We want to send you a galley copy of Dan Wells’s Extreme Makeover, available November 15th from Tor Books!
Lyle Fontanelle is the chief scientist for NewYew, a health and beauty company experimenting with a new, anti-aging hand lotion. As more and more anomalies crop up in testing, Lyle realizes that the lotion’s formula has somehow gone horribly wrong. It is actively overwriting the DNA of anyone who uses it, turning them into physical clones of someone else. Lyle wants to destroy the formula, but NewYew thinks it might be the greatest beauty product ever designed–and the world’s governments think it’s the greatest weapon.
New York Times bestselling author Dan Wells brings us a gripping corporate satire about a health and beauty company that could destroy the world in Extreme Makeover.
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WARNING: This post contains Christmas. We know, we know, it’s at least a month early for jingling bells and tannenbaums, but this brilliant Stranger Things/A Charlie Brown Christmas mash-up would not be ignored. The kids’ cadences are perfect, the use of the Stranger Things theme music is perfect, the update on the iconic Peanuts dance is perfect… we’re probably watching this every day in December.
The story picks up shortly after the end of Stranger Things (so beware of potential spoilers!), and finds poor confused Will Byers wondering why he can’t seem to get into the holiday spirit. Could it be that his trip to the Upside Down has permanently damaged him? Click through to find out!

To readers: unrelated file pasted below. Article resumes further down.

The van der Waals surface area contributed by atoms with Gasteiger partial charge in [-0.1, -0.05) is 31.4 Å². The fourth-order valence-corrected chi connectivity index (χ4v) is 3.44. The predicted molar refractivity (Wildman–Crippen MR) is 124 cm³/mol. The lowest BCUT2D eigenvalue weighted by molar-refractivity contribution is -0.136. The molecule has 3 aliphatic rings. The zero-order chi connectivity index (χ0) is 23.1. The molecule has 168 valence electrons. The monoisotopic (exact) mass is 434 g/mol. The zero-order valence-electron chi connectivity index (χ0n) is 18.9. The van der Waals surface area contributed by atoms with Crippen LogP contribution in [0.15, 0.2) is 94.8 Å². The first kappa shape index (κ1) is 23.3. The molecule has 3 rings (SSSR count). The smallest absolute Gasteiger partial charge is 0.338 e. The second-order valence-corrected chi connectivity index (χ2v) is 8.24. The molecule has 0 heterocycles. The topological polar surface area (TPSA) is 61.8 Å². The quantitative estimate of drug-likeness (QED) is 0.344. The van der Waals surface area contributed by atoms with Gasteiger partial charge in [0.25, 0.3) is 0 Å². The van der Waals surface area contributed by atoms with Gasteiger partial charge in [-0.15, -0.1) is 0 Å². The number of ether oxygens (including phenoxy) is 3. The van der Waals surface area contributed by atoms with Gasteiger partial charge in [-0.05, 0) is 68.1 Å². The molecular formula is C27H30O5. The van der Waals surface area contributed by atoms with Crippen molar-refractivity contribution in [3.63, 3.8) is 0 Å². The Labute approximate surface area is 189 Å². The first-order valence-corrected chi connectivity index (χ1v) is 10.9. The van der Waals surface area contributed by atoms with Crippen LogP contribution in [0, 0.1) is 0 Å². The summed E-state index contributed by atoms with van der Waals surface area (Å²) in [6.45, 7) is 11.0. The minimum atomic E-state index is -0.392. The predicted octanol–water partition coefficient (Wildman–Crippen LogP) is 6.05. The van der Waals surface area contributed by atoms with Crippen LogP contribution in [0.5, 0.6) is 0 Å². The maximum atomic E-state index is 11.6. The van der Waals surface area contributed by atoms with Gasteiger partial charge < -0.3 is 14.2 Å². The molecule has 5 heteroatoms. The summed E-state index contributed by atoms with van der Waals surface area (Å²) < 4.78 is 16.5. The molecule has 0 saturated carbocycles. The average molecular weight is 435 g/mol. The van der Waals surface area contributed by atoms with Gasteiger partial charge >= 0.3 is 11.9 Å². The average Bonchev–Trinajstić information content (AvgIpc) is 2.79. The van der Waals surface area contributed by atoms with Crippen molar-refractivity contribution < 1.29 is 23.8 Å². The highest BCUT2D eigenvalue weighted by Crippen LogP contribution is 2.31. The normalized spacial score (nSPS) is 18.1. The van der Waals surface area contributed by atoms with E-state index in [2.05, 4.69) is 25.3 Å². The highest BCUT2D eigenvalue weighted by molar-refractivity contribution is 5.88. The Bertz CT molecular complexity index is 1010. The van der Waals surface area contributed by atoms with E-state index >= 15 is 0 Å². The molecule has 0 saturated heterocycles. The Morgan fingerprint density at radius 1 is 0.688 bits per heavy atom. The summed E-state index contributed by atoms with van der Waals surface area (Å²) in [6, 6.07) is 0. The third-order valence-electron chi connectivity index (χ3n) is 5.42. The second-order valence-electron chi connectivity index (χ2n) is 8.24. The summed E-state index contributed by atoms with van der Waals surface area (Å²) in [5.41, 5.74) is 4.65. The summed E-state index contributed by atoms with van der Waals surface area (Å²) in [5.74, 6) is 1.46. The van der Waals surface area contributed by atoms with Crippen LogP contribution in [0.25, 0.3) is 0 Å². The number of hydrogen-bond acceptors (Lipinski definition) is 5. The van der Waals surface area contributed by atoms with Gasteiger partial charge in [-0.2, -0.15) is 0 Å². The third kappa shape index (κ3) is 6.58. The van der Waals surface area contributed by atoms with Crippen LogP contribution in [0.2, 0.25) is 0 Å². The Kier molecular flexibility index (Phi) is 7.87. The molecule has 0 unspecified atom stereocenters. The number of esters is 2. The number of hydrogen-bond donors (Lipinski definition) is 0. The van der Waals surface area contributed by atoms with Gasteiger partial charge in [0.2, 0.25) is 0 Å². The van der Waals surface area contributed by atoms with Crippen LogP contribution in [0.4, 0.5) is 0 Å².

Just in time for Halloween, the ebook of Paul Cornell’s haunting Witches of Lychford is now available for 99¢ for a limited time!
The villagers in the sleepy hamlet of Lychford are divided. A supermarket wants to build a major branch on their border. Some welcome the employment opportunities, while some object to the modernization of the local environment.
Judith Mawson (local crank) knows the truth—that Lychford lies on the boundary between two worlds, and that the destruction of the border will open wide the gateways to malevolent beings beyond imagination.
But if she is to have her voice heard, she’s going to need the assistance of some unlikely allies…
If you’re in the UK, you can grab a copy for 99p at Amazon UK!
You can also pre-order Cornell’s upcoming sequel, The Lost Child of Lychford, available Tuesday, November 1st from Tor.com Publishing!
It’s a good time to be an Ursula K. Le Guin fan, and an excellent time to become a convert. Among the numerous releases and rereleases slated for the next year, Saga Press has collected Le Guin’s short fiction into two stunning hardcover editions, released in October. The first, The Found and the Lost (novellas), I’ll attempt to tackle here. The second, The Unreal and the Real (short stories), I’ll explore later this year. In November the two collections will be released yet again, this time as a boxset (just in time, presumably, for the Holidays). But whether you buy these collections separately or together, you’re in for a treat. A graceful, intrepid, and sometimes devastating treat.
The Found and the Lost captures Le Guin at her most formidable, welcoming readers home to places they’ve never visited, and making the familiar stranger and stranger still. If you caught her Orsinia collection earlier this fall, these stories will feel right at home nestled within her pseudo-historical Europe. Revolution, community, and comings-of-age map as well onto alien planets as they do onto 19th century bildungsroman. And of course, glimpses into both the Earthsea Archipelago and the travels of the Ekumen will round out the collection for any long-time fans.